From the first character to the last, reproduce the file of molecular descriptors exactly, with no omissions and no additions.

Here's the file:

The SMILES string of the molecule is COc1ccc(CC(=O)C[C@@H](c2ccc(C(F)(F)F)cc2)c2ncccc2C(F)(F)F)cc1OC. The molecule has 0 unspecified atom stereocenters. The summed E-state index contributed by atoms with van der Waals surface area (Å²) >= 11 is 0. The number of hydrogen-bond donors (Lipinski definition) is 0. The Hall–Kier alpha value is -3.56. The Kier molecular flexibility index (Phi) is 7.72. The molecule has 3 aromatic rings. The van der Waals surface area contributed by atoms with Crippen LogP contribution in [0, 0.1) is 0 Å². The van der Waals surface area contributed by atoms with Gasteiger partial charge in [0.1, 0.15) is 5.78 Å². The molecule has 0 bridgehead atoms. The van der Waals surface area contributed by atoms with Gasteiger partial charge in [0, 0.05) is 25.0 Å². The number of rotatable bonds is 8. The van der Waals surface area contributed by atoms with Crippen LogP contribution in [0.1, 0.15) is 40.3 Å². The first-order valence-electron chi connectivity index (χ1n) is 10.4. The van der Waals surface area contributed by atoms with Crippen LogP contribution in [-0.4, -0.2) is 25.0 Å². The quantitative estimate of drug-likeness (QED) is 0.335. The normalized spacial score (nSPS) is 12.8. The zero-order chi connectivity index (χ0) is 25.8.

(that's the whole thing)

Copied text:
The SMILES string of the molecule is COc1ccc(CC(=O)C[C@@H](c2ccc(C(F)(F)F)cc2)c2ncccc2C(F)(F)F)cc1OC. The molecule has 0 unspecified atom stereocenters. The summed E-state index contributed by atoms with van der Waals surface area (Å²) >= 11 is 0. The number of hydrogen-bond donors (Lipinski definition) is 0. The Hall–Kier alpha value is -3.56. The Kier molecular flexibility index (Phi) is 7.72. The molecule has 3 aromatic rings. The van der Waals surface area contributed by atoms with Crippen LogP contribution in [0, 0.1) is 0 Å². The van der Waals surface area contributed by atoms with Gasteiger partial charge in [0.1, 0.15) is 5.78 Å². The molecule has 0 bridgehead atoms. The van der Waals surface area contributed by atoms with Gasteiger partial charge in [0, 0.05) is 25.0 Å². The number of rotatable bonds is 8. The van der Waals surface area contributed by atoms with Crippen LogP contribution in [0.1, 0.15) is 40.3 Å². The first-order valence-electron chi connectivity index (χ1n) is 10.4. The van der Waals surface area contributed by atoms with Crippen LogP contribution in [-0.4, -0.2) is 25.0 Å². The quantitative estimate of drug-likeness (QED) is 0.335. The normalized spacial score (nSPS) is 12.8. The zero-order chi connectivity index (χ0) is 25.8.